President Earl Warren Parts 1 &
2 by Eric Lipps
says: what if Thomas Dewey won in 1948? Please note that the opinions
expressed in this post do not necessarily reflect the views of the author(s).
Part 1: on November 1st
1950, Vice-President Earl Warren (pictured) was sworn in as president of the
United States following the assassination of President Thomas E. Dewey by
Oscar Collazo and Giselio Torresola, members of a radical organization
demanding independence for the U.S. commonwealth of Puerto Rico.
Warren, who had served as a district attorney and
attorney general of California before winning the governorship of that state
in 1942, had been expected to be reliably conservative based on his record
in his home state, where, among other things, he strongly supported the
World War II internment of Japanese Americans. To the dismay of the right,
however, once in the White House he swiftly revealed himself as a champion
of liberal causes, leading to a series of spectacular confrontations with
Congress and the conservative wing of the Supreme Court.
In 1952, a bitterly divided Republican Party narrowly nominated President
Warren for reelection to the office he had inherited. Supporters of Warren's
opponent in the primaries, Ohio Sen. Robert Taft, registered their
displeasure by staying away from the polls in droves that November,
ironically helping top elect the Democratic candidate, Illinois Gov. Adlai
Stevenson, whom they despised as a liberal intellectual "egghead".
In a further irony, Taft died January 31, 1953, while Warren would live on
until July 9, 1974. Had Taft won the nomination in '52, his vice-president
(whoever that would have been; speculation centered on Warren's fellow
Californians William F. Knowland and Richard Nixon) would have assumed the
presidency just as Warren had done.
Part 2: on September 2nd
1956, the Sunday edition of the New York Times headlined the
release of the so-called "Inga-Binga
letters" between Democratic vice-presidential nominee John F. Kennedy
and Inga Arvad (pictured).
The letters, which established a romantic link between
Kennedy and Arvad dating to his service in the Navy during World War II,
were politically devastating, for Arvad, a newspaper reporter and aspiring
movie star, was suspected by the FBI of spying for Hitler. Although the
charges were never proven, they would cast a shadow over her professional
life - and with the release of the letters, over Kennedy's as well. The
young senator, whose political career had been helped by his status as a
war hero as well as his personal charisma and vast family fortune, would
prove unable to shake the suspicion that he had been played for a patsy by
an agent of the Third Reich because he had been unable to, as Lyndon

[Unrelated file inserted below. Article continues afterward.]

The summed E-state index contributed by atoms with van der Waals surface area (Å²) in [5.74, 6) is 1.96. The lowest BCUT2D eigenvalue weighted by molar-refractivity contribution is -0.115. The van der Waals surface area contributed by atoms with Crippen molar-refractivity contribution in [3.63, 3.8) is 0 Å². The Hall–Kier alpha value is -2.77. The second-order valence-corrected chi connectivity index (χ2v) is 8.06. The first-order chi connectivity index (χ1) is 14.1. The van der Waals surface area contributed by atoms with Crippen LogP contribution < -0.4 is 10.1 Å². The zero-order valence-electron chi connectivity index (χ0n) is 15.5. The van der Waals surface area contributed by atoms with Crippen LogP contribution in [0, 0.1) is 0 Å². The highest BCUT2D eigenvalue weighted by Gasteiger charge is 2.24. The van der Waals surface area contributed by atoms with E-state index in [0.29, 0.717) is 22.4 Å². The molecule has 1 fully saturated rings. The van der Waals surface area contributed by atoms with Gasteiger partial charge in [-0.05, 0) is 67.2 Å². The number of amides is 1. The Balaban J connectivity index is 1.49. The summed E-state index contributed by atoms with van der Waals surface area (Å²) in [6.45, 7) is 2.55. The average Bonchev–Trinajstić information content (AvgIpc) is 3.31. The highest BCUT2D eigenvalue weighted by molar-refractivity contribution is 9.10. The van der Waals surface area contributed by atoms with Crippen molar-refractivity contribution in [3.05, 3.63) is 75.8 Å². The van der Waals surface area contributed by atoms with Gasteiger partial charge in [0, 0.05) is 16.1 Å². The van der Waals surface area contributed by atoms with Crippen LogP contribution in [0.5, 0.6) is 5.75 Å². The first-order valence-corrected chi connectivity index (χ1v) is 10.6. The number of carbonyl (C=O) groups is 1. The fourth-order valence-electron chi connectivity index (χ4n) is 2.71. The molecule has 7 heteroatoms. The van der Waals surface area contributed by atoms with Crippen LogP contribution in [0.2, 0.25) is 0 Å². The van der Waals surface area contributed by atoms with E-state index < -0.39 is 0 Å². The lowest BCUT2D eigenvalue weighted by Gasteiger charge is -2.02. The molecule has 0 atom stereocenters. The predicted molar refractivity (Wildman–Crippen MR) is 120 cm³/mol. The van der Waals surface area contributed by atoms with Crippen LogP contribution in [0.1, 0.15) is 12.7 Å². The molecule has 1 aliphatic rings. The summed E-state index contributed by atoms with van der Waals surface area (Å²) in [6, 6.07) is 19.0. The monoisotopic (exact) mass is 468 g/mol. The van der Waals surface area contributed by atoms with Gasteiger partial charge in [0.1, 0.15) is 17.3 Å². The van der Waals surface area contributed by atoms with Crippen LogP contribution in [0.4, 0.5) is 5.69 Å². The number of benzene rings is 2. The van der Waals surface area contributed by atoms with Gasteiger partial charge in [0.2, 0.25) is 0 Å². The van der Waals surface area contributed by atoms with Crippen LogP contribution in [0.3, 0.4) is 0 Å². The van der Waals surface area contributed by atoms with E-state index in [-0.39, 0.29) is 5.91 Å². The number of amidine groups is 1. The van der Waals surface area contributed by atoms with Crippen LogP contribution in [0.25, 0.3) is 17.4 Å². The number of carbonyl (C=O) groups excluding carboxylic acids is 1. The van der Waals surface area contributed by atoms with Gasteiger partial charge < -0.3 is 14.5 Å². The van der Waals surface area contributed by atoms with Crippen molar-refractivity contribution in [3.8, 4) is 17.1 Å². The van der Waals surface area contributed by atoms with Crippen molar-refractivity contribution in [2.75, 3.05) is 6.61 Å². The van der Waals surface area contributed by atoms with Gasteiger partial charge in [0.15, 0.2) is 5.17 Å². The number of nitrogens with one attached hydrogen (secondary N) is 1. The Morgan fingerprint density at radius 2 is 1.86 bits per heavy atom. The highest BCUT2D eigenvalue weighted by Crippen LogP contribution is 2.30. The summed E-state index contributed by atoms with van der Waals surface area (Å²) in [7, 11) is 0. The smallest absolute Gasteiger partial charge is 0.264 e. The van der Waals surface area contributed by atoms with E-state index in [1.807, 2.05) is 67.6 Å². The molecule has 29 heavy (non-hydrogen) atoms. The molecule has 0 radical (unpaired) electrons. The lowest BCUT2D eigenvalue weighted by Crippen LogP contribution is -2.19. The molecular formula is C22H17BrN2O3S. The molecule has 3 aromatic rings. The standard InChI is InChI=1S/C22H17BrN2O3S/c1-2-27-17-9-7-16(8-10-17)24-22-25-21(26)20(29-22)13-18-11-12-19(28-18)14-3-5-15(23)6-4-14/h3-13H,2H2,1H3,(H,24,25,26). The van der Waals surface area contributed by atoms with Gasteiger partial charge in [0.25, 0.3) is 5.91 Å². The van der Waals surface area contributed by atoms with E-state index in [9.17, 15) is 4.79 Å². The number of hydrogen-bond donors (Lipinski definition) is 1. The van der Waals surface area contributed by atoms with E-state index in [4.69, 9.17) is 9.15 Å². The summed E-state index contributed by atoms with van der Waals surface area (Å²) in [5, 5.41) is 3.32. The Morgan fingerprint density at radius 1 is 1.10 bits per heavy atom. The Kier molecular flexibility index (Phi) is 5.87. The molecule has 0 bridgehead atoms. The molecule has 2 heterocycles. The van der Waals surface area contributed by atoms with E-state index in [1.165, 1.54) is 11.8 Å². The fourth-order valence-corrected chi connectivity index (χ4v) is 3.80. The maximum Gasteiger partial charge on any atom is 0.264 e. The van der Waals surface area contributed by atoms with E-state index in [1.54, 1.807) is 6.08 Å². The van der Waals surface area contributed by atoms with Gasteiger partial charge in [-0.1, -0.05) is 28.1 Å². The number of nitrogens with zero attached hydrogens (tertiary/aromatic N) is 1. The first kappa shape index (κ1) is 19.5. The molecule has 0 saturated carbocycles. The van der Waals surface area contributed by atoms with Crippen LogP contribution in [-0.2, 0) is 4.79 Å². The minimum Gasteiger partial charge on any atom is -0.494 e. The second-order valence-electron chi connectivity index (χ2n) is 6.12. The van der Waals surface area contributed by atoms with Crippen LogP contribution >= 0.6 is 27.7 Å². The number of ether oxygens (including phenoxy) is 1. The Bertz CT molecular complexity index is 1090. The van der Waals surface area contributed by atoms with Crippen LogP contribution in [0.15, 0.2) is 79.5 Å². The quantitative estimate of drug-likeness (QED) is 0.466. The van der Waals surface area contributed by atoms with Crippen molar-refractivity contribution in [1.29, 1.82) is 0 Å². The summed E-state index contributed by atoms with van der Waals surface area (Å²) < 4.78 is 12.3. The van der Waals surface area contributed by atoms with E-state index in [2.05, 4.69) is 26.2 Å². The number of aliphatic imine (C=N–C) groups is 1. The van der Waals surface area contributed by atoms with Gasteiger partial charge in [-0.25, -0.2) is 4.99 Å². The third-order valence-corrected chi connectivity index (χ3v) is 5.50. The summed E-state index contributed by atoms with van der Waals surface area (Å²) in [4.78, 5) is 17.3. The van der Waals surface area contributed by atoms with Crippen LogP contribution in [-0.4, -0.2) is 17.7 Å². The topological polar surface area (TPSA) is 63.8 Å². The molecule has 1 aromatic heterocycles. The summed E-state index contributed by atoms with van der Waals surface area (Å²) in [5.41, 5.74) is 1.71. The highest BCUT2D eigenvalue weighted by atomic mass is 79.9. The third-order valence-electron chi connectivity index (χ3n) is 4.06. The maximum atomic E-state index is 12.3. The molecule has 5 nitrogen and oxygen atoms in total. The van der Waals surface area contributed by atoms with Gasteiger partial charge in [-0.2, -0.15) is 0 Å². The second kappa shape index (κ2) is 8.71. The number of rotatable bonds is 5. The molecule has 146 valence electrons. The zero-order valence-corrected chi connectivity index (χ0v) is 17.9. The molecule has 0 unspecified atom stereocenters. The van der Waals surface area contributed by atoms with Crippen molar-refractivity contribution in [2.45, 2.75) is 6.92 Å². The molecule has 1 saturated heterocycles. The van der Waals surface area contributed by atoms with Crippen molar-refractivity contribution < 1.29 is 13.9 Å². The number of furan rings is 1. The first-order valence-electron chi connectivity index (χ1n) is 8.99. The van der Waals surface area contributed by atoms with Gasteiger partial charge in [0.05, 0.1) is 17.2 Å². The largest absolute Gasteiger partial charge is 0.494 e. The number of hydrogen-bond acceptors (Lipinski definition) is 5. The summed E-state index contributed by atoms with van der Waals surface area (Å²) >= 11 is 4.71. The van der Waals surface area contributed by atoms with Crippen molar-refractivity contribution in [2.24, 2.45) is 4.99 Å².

Johnson privately put it, "keep it in his pants" with her. Kennedy, who
had been considered a future presidential prospect, was now damaged goods.
The Arvad scandal would prove crippling for Kennedy's political patron
President Adlai Stevenson as well. Already hurt in the South by his
reluctant decision to drop Vice-President John J. Sparkman from the '56
ticket - a decision Sparkman had essentially forced on him through the
Alabaman's increasingly public opposition to the President's liberal
policies on civil rights - he now found himself battered in the Northeast
and Midwest. In November, Republican William F. Knowland would win the
presidency with 296 electoral votes.
Stevenson would subsequently earn a kind of redemption as an elder
statesman, and would be returned to the Illinois governor's mansion by the
voters in 1964.. Kennedy would be less fortunate: in 1958, he would
narrowly lose to Boston lawyer Vincent J. Celeste. He would never again
hold public office, though he remained active politically until his death
from complications of Addison?s disease in 1979.
Over the years, there would be considerable speculation as to the source
of the Times story which derailed the then-promising young senator's
career. One popular notion fingered labor boss James Hoffa of the
Teamsters, with whom Kennedy had begun to feud while in the Senate.
Another suggested the source was FBI Director J. Edgar Hoover, known for
collecting damaging and salacious material on political figures. No
completely certain proof of either claim, or any other, would ever be
says to view guest historian's comments on these post please visit the
Today in Alternate History web site.
||A Selection of
Other Contemporary Stories by Eric Lipps
Eric Lipps, Guest Historian of
Today in Alternate History, a Daily
Updating Blog of Important Events In History That Never Occurred Today.
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Imagine what would be, if history had occurred a bit
differently. Who says it didn't, somewhere? These fictional news items
explore that possibility. Possibilities such as America becoming a Marxist
superpower, aliens influencing human history in the 18th century and Teddy
Roosevelt winning his 3rd term as president abound in this interesting